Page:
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Week #18 - Functions of Two Variables

Section 12.2
From Calculus, Single Variable by Hughes-Hallett, Gleason, McCallum et. al.
Copyright 2005 by John Wiley & Sons, Inc.
This material is used by permission of John Wiley & Sons, Inc.

SUGGESTED PROBLEMS
1. (a) (IV)- Has its minimum at (0, 0, 2) and is bowl-shaped upwards
(b) (II)- Has its maximum at (0, 0, 2) and bowl-shaped downwards
(c) (I) - Has its minimum at (0, 0, 0), and bowl-shaped upwards
(d) (V) - Is linear with changes in x and y
(e) (III) - Has a constant z value for every x, y.
2. (a) (I) - z always positive, has an asymptote at (x, y) = (0, 0)
(b) (V) - z Always negative, has point (-1, 0, 0) and z goes to zero as (x2 + y 2 ) ,
or as you move away from the origin.
(c) (IV) - Function is linear in x and y.
(d) (II) - z is always negative. Function is the same as x changes.
(e) (III) - Process of elimination
3. A flat plane parallel to the xy plane, but at height z = 3.

5. A radially symmetric bowl shape, opening upwards, with its minimum at (0, 0, 4).

7. A parabolic shaped trough. The parabolas are parallel to y axis, while along the x axis,
the shape is constant.

9. z does not appear in this equation, so its value is arbitrary. Since the formula would
be for a circle in 2 dimensions, and we can place that circle at any z value, we get an
infinitely long cylinder.

QUIZ PREPARATION PROBLEMS


11. (a) Could be a bowl. It is radially symmetric, and z increases as we move away from
(0, 0).
2

(b) Is a bowl shape, but upside-down. It is radially symmetric, but z decreases as we


move away from (0, 0).
(c) This is a plane (or could be called a plate-shape).
(d) This represents part of the sphere z 2 + x2 + y 2 = 5. Since we have the negative root,
it represents the bottom of the sphere, and so could be called bowl-shaped.
(e) This is the completely flat plane seen in question 3, which could be a plate.
14. This matching problem requires a combination of intuition, analysis of different properties, and elimination. The key ingredients we used to identify the graphs are indicated
in our selection.
(a) (IV) - Function is positive in opposite quadrants (xy > 0), negative in other two
opposite quadrants (xy < 0). Graph has value z = 0 at (0, 0), at heads towards
z = 0 as we move away from the origin. Along each axis, z = 0.
(b) (IX) - radially symmetric, has value z = 1 at (0, 0), and the peaks are the same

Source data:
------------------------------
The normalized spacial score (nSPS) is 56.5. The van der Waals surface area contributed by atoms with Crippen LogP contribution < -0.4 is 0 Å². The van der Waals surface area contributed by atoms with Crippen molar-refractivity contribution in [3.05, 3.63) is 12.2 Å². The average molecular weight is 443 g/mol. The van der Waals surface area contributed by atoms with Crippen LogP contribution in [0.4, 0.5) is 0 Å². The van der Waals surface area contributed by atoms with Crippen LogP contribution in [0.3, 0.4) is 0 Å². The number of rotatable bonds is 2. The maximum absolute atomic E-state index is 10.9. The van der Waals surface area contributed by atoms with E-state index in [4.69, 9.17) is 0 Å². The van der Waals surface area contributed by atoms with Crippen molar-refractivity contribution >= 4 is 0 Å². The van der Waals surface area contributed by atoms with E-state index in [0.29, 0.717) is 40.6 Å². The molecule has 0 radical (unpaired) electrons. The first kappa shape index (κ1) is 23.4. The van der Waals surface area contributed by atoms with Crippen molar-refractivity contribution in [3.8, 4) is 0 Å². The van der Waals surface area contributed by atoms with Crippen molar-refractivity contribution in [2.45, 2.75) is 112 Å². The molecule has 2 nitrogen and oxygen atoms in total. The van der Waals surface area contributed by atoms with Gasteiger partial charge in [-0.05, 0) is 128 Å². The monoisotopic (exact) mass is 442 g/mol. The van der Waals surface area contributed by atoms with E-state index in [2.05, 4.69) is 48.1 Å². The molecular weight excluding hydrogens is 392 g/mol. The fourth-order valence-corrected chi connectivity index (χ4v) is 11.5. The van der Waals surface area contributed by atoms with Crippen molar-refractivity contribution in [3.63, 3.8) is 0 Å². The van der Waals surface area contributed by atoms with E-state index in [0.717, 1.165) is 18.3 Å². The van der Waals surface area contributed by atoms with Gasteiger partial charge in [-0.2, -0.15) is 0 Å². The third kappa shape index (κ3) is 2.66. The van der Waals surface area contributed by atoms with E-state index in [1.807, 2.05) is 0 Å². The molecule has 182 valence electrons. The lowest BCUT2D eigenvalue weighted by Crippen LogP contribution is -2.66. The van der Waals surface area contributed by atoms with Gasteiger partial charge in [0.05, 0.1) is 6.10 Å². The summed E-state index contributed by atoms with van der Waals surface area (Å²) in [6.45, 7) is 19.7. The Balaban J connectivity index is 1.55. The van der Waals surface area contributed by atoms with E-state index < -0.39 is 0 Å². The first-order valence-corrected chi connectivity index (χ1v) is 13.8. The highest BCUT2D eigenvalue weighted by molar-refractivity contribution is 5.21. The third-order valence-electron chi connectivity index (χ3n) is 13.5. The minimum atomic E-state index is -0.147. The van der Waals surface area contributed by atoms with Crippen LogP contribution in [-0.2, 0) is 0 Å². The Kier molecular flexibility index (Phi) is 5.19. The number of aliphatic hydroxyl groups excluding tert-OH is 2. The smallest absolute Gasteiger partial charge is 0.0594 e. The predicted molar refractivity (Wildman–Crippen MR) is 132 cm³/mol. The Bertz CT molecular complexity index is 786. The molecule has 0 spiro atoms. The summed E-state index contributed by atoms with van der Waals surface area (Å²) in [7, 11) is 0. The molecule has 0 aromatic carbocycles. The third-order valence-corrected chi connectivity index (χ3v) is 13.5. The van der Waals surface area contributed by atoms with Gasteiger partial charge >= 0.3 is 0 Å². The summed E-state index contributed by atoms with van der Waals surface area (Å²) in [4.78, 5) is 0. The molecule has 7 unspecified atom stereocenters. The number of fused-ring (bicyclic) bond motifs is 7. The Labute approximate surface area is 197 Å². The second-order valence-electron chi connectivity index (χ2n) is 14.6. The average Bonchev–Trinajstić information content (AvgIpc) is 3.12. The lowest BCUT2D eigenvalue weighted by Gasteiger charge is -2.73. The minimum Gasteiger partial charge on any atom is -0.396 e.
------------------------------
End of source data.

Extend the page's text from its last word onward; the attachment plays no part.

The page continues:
height as you move away from (0, 0).
(c) (VII) - looks like a sin wave when we cut along y, function doesnt change with x
(d) (I) - z always negative, asymptotic at (0, 0).
(e) (VIII) - z always positive and oscillating. Along x = 0 or y = 0, we should get
something like cos graph (really cos2 ).
(f) (II) - radially symmetric, z 1 as (x, y) (0, 0), like sin(x)/x, z 0 as we move
away from the origin
(g) (VI) - oscillates. Along x = 0 and y = 0, the function always has value z = cos(0) =
1.
(h) (III) - z always positive, is linear in each quadrant
(i) (V) - mostly process of elimination, though the fact that z is always positive, and
2
it has some shapes like ex from 1D functions is reassuring.
16. f (3, 2) gives the concentration of drug (mg/liter) in the blood after a dose of x = 3 grams
and t = 2 hours since the injection.

0.2
0.1
0.0

0.3

17. (a) If x is fixed at 4, we have C(t) = tet(54) = tet . We graphed this function a few
weeks ago. For t > 0, C is always positive, and it starts at t = 0, C = 0, and as
t , C 0. This graph shows the drug concentration over time given an initial
injection of x = 4 grams.

2
t

0.2
0.0

0.1

0.3

(b) If t is fixed at w, we have C(x) = 1e1(5x) = ex5 . This represents the amount of
drug in the body after 1 hour, depending in the original dosage.

21. This problem requires some experimentation. Just try selecting some values of x or y,
and see what you get.
(a) Select the plane y = 0. Then z = 4x2 + 1, which is a parabola which opens up
(b) Select the plane x = 0. Then z = y 2 + 1 = 1 y 2 , which is a parabola that opens
down
(c) Select the plane z = 1. Then 1 = 4x2 y 2 + 1, or y 2 = 4x2 . This has the solutions
y = 2x, which makes two straight lines.
22. Again, experimentation is key for solving a problem like this. Try simple values for x, y,
or z, and see what happens to relationship.

Its tempting to try y = 0, but since sin(0) = 0 and 02 = 0,


2

so the sin function is still in play.


we dont have anything left. Selecting y =
2
2
z = (x2 + 1) + x 22 . This is a parabola.

(a) Select the plane y =

(b) We need to get rid of the x2 or y 2 . If we pick a y so that sin(y) = 0, well get that.
Select the plane y = , so z = (x2 + 1) sin() + x 2 = x 2 . This is a straight line
with slope 2 9.
Alternatively, a simpler answer is simply setting y = 0, which makes z = 0. This is
about as simple a straight line as you can get.
(c) Select the plane x = 0. Then z = sin(y) + 0y 2 = sin(y)